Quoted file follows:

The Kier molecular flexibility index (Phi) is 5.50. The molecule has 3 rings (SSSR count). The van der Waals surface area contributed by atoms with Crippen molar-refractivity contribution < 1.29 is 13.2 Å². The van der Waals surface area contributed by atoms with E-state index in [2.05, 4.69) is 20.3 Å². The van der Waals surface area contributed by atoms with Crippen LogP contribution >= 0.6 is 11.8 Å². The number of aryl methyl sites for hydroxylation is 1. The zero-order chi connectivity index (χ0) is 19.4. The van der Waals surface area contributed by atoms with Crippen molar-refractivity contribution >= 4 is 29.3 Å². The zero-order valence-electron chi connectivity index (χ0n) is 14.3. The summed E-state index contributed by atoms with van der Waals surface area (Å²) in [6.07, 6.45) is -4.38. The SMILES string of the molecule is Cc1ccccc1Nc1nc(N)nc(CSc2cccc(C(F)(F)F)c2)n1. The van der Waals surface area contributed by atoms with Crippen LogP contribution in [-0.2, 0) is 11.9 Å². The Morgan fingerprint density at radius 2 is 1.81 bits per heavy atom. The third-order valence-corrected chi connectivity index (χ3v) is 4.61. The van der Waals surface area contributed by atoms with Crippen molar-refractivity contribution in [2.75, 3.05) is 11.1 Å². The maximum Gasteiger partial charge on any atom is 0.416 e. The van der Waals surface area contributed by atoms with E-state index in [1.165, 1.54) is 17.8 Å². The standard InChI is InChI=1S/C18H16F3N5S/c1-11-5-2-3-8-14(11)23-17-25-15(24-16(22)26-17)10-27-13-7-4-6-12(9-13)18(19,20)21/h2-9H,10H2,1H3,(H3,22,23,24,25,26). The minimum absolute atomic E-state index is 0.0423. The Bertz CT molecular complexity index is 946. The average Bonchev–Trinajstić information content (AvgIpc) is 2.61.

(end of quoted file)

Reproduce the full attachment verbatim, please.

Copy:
The Kier molecular flexibility index (Phi) is 5.50. The molecule has 3 rings (SSSR count). The van der Waals surface area contributed by atoms with Crippen molar-refractivity contribution < 1.29 is 13.2 Å². The van der Waals surface area contributed by atoms with E-state index in [2.05, 4.69) is 20.3 Å². The van der Waals surface area contributed by atoms with Crippen LogP contribution >= 0.6 is 11.8 Å². The number of aryl methyl sites for hydroxylation is 1. The zero-order chi connectivity index (χ0) is 19.4. The van der Waals surface area contributed by atoms with Crippen molar-refractivity contribution >= 4 is 29.3 Å². The zero-order valence-electron chi connectivity index (χ0n) is 14.3. The summed E-state index contributed by atoms with van der Waals surface area (Å²) in [6.07, 6.45) is -4.38. The SMILES string of the molecule is Cc1ccccc1Nc1nc(N)nc(CSc2cccc(C(F)(F)F)c2)n1. The van der Waals surface area contributed by atoms with Crippen LogP contribution in [-0.2, 0) is 11.9 Å². The Morgan fingerprint density at radius 2 is 1.81 bits per heavy atom. The third-order valence-corrected chi connectivity index (χ3v) is 4.61. The van der Waals surface area contributed by atoms with Crippen molar-refractivity contribution in [2.75, 3.05) is 11.1 Å². The maximum Gasteiger partial charge on any atom is 0.416 e. The van der Waals surface area contributed by atoms with E-state index in [1.165, 1.54) is 17.8 Å². The standard InChI is InChI=1S/C18H16F3N5S/c1-11-5-2-3-8-14(11)23-17-25-15(24-16(22)26-17)10-27-13-7-4-6-12(9-13)18(19,20)21/h2-9H,10H2,1H3,(H3,22,23,24,25,26). The minimum absolute atomic E-state index is 0.0423. The Bertz CT molecular complexity index is 946. The average Bonchev–Trinajstić information content (AvgIpc) is 2.61.